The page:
# What is the std::swap two-step?

This blog post has now been more than a year in the making; it’s the one for which I was laying the groundwork when I wrote “What is ADL?” (2019-04-26). Since I used the term again the other day, let’s finally define it: What is the std::swap two-step?

The name “std::swap two-step” comes (as far as I know) from Eric Niebler’s blog post “Customization Point Design in C++11 and Beyond” (October 2014). It has also been called the “std two-step” and the “ADL two-step.”

## Background

Recall that when we write an unqualified function call such as foo(x, y), the compiler will look up the name foo not only in our current namespace but also in the namespaces associated with the types of x and y. This (mis)feature of C++ is known as argument-dependent lookup, or ADL. Godbolt:

namespace N1 {
struct A {};
void foo(A&);
}
namespace N2 {
using N1::A;
A a;
void foo(A&);
}
namespace N3 {
using N1::A;
void foo(const N1::A&);

void test() {
foo(N2::a);  // calls which foo?
}
}


Here, the unqualified call foo(N2::a) calls N1::foo, because the type of N2::a (after “looking through” all using-declarations and type aliases) is N1::A. Overload resolution considers both N1::foo (found via ADL) and N3::foo (found via regular lookup) and selects N1::foo as the better-matching candidate. N2::foo is a red herring.

ADL is good for creating customization points in the same way that a sledgehammer is good for driving screws (see “Customization point design for library functions” (2018-03-19) and “C++ doesn’t know how to do customization points that aren’t operators” (2018-08-23)). When a type author wants to say “Here’s how you add two values of my type,” they do so by providing an operator+ findable by ADL. When a type author wants to say “Here’s how you print an object of my type,” they provide an operator<< findable by ADL. And when they want to say “Here’s how you swap two objects of my type,” they provide a swap(X&, X&) findable by ADL.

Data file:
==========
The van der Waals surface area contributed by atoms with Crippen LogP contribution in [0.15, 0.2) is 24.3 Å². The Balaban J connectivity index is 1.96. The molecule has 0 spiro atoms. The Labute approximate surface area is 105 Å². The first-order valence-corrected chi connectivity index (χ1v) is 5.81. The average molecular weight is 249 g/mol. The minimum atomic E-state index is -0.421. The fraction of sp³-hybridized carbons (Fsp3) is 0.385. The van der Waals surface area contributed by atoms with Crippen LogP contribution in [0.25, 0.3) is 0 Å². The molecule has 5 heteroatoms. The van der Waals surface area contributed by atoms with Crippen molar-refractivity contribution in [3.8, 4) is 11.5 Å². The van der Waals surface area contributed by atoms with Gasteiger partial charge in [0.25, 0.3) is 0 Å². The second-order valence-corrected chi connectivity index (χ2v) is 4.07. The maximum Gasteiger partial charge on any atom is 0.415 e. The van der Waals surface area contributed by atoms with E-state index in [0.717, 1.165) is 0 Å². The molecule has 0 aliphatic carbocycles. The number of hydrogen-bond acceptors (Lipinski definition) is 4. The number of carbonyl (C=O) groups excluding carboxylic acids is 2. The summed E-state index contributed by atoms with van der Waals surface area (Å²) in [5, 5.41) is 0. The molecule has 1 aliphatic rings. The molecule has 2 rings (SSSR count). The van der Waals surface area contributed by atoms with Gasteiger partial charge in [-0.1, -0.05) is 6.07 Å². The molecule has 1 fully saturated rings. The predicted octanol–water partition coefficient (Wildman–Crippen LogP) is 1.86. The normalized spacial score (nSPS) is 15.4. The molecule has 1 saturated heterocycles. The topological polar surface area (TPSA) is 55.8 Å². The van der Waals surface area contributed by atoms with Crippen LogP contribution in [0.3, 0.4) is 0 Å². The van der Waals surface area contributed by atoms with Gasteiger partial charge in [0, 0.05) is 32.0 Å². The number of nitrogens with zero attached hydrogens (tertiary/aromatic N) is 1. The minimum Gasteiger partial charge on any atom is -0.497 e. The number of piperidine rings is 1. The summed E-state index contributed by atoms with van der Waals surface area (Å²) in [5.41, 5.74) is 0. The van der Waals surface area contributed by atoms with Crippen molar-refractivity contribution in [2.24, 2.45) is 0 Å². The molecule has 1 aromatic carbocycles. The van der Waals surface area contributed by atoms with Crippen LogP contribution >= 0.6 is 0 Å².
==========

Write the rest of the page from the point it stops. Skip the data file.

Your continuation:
The canonical way to do this, in my opinion, is to use the hidden friend idiom (which is another thing I mean to blog about someday):

namespace N {
class MyType {
MyType& operator+=(const MyType&);
void print(std::ostream&);
void swap(MyType&) noexcept;

friend MyType operator+(MyType a, const MyType& b) {
a += b;
return a;
}
friend std::ostream& operator<<(std::ostream& os, const MyType& b) {
b.print(os);
return os;
}
friend void swap(MyType& a, MyType& b) noexcept {
a.swap(b);
}
};
} // namespace N


It would work just as well in this case to make those hidden friends into members of MyType’s namespace N, as follows. I never recommend this:

namespace N {
class MyType {
MyType& operator+=(const MyType&);
void print(std::ostream&);
void swap(MyType&) noexcept;
};
MyType operator+(MyType, const MyType&);
std::ostream& operator<<(std::ostream&, const MyType&);
void swap(MyType&, MyType&) noexcept;
}


Anyway, the upshot of this is that when some client code — some generic code, perhaps — makes an unqualified function call to one of these names, they’ll trigger ADL and ADL will find these candidates.

void test(N::MyType& t) {
t + t;           // considers N::operator+
std::cout << t;  // considers N::operator<<